Again, NEXT's ex-reporters scoop investigative journalism awards

2011 Awardees with the Royal Netherlands Ambassador and the British Deputy High Commissioner

Seven Nigerian journalists on Friday night stood tall as they were awarded prizes for outstanding reporting at this year’s award ceremony of the Wole Soyinka Centre for Investigative Journalism (WSCIJ).

NEXT newspapers came out tops, producing five out of the seven recipients.

Motunrayo Alaka, the co-ordinator of the WSCIJ, in a press statement earlier today, said Idris Akinbajo of NEXT was declared the WSCIJ-Nigerian Investigative Journalist of the year 2011 while Adeparusi Oluyinka of National Mirror won the first prize in the photo category with his picture captioned – Corporal Punishment lingers. His PUNCH newspaper counterpart, Sodiq Adelakun was adjudged runner-up for his picture captioned – Electricity at all cost.

Musikilu Mojeed of took the prize in the online category with his story – The Philip Emeagwali Series: The lies of Philip Emeagwali. The runner-up in the category was Idris Akinbajo also of with his piece titled – Officials plunder nomadic education fund.

The Climate Change category which had no winner due to, as explained by the judges, the poor quality of works submitted, had a runner-up, Adejuwon Soyinka of Tell Magazine who got the prize with his entry; Sitting on gunpowder.

A six-part series team entry, The Oil Minister Series/Diezani Chronicle, written by Elor Nkereuwem, Peter Nkanga, Idris Akinbajo and Musikilu Mojeed of Next Newspapers took the lead in the print category. The runner-up position in this category went to Nicholas Ibekwe of the same newspaper for his story – The Pfizer Series.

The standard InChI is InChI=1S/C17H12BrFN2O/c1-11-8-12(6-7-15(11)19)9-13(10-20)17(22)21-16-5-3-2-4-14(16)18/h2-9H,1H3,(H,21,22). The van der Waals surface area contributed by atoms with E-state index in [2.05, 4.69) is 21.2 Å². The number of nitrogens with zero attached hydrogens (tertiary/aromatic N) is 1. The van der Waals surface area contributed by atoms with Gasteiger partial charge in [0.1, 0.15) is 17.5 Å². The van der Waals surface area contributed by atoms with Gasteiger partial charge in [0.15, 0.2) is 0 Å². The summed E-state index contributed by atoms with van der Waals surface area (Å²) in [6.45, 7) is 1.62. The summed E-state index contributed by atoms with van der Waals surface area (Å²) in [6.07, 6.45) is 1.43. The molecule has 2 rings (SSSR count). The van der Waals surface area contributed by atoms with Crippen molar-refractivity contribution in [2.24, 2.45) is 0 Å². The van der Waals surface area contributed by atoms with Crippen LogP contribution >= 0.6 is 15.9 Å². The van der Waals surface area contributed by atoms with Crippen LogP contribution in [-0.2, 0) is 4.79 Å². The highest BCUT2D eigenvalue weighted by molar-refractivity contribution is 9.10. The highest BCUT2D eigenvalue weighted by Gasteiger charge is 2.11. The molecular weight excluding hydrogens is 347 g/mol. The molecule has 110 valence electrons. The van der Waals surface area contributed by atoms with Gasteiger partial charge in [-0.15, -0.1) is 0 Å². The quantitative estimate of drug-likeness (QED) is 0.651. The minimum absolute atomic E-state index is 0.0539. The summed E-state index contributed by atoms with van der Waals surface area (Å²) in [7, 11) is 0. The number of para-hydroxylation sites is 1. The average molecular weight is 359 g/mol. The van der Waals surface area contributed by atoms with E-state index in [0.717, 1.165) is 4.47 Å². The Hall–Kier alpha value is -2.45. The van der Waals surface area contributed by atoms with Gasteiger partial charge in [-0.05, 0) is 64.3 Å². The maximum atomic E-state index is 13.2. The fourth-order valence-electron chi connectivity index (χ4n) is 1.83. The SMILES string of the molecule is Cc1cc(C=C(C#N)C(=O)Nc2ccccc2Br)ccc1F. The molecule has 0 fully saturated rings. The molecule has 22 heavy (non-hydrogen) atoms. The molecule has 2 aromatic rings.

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Following the Centre’s tradition of best standards, the judges found no work suitable for award in the radio, television, local government and gender issues categories.

Two individuals were given honorary awards at the ceremony. The Lifetime Award for Journalistic Excellence, was presented to Lanre Idowu, Managing Director, Diamond Publications while the Anti-corruption Defender award was received on behalf of Justice Kayode Eso by his son, Olumide.

In her opening speech the Centre Coordinator, Motunrayo Alaka lamented the crises in the Nigerian media and called on credible Nigerians with means to join the programme sponsors, the Netherlands Embassy, in supporting the Centre financially and otherwise to enable it maximise its potentials.

 Although this year’s winners are unlikely to enjoy the opportunity of a sponsored international training abroad which started with the 2010 winners, they went home with the award plaque, a cash prize of N100, 000, a laptop and six-month free internet access.


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